During seminary, you’ll develop a unique set of skills. You’ll be able to parse every Greek verb in the New Testament, list the minor prophets in canonical and chronological order, create Turabian or APA style footnotes in a flash, and meet deadlines you thought weren’t humanly possible. But if you’re like me, you may be interested in doing some integrative work on the side, and sharpening some of your ministerial skills. I could give a number of examples, but let me give you a couple of pointers for developing as a preacher during seminary. (I want to preach. Perhaps you are going to learn something else, in which case, practice that!)
1. Personal preaching podcast. I’m a firm believer that people’s primary instruction and exhortation should come from the pulpit of their own church. The world is spilling over with people like me who write blog posts and try to win complete strangers to my ideas. But the thing is, most of my writing isn’t for people like you; it’s for me!
I’ve set a goal for myself to, every Saturday morning, reflect on one of the biblical passages or doctrines I’ve studied in class, pull out a bite-sized idea, and outline a brief, five-minute sermonette. Then I flip open my laptop, stand up, and practice delivering my speech into the PhotoBooth app. I have my own private podcast — which I share with no one! — full of my little sermons. I’ve learned how to communicate ideas clearly and with few words, how to write notes that are effective for speaking, and how to think pastorally about what I learn in class. Plus, they’ll be great to look back on and laugh at one day.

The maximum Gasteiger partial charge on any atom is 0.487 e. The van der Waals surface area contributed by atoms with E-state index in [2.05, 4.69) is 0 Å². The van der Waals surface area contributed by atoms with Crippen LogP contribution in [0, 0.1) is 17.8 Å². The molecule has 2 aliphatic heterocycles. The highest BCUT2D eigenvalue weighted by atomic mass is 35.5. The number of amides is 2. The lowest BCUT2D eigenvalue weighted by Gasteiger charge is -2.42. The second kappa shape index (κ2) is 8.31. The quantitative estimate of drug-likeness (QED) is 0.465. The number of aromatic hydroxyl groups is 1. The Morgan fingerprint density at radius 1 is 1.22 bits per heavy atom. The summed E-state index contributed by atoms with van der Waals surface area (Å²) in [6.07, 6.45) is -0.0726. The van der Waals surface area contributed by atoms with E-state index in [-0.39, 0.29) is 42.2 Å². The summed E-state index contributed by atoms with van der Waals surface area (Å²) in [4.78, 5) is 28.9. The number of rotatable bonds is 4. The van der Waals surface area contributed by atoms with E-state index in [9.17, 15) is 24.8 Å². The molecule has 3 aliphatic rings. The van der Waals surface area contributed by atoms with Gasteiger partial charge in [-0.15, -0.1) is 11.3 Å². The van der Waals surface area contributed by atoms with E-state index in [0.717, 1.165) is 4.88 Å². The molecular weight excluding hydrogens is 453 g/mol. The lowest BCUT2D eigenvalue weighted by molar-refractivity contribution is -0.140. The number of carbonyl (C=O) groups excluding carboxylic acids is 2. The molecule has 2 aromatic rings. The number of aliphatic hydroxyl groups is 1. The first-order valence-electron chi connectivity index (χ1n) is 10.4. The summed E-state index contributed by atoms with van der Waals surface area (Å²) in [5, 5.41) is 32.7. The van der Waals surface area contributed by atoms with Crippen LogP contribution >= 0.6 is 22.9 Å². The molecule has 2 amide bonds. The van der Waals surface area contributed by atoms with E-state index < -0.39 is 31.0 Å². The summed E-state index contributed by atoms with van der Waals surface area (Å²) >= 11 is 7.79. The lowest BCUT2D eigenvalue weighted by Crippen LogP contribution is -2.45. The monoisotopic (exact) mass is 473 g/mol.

2. Plant a fake church. My friends and I actually did this, and we called it “Fake Church.” There were a bunch of us wanna-be preachers who didn’t have pulpits to practice in. So, we met every Thursday night and took turns delivering sermons. Others of us practice public prayer and public Scripture reading. Others of us practiced songwriting and liturgy-crafting. It is, if you will, a “sandbox.” You play in it, build stuff, and when it blows over there are no serious consequences. Law students have mock trial — this is a great option for seminarians!
Plus, it’s an incredible way to build community — a group of godly, budding Christian leaders submitting themselves to each other’s preaching and asking one another for prayer.
Demosthenes was an ancient Greek orator who never used to be that good at speaking. What he would do was go to the coast, fill his mouth with rocks, and try to speak over the sound of the water. The result, as you may have guessed, was the development of the finest orator of his day! The difference between him and seminarians is just, perhaps, that we’re content to pass our single homiletics class and move on.
By Jack Franicevich Jack is an MDiv student at Denver Seminary. His interests range from the doctrine of the church, theologies of friendship and work, preaching, hymn-writing, and grassroots ecumenism to competitive table tennis, cooking for large groups, classical literature, and organizational development.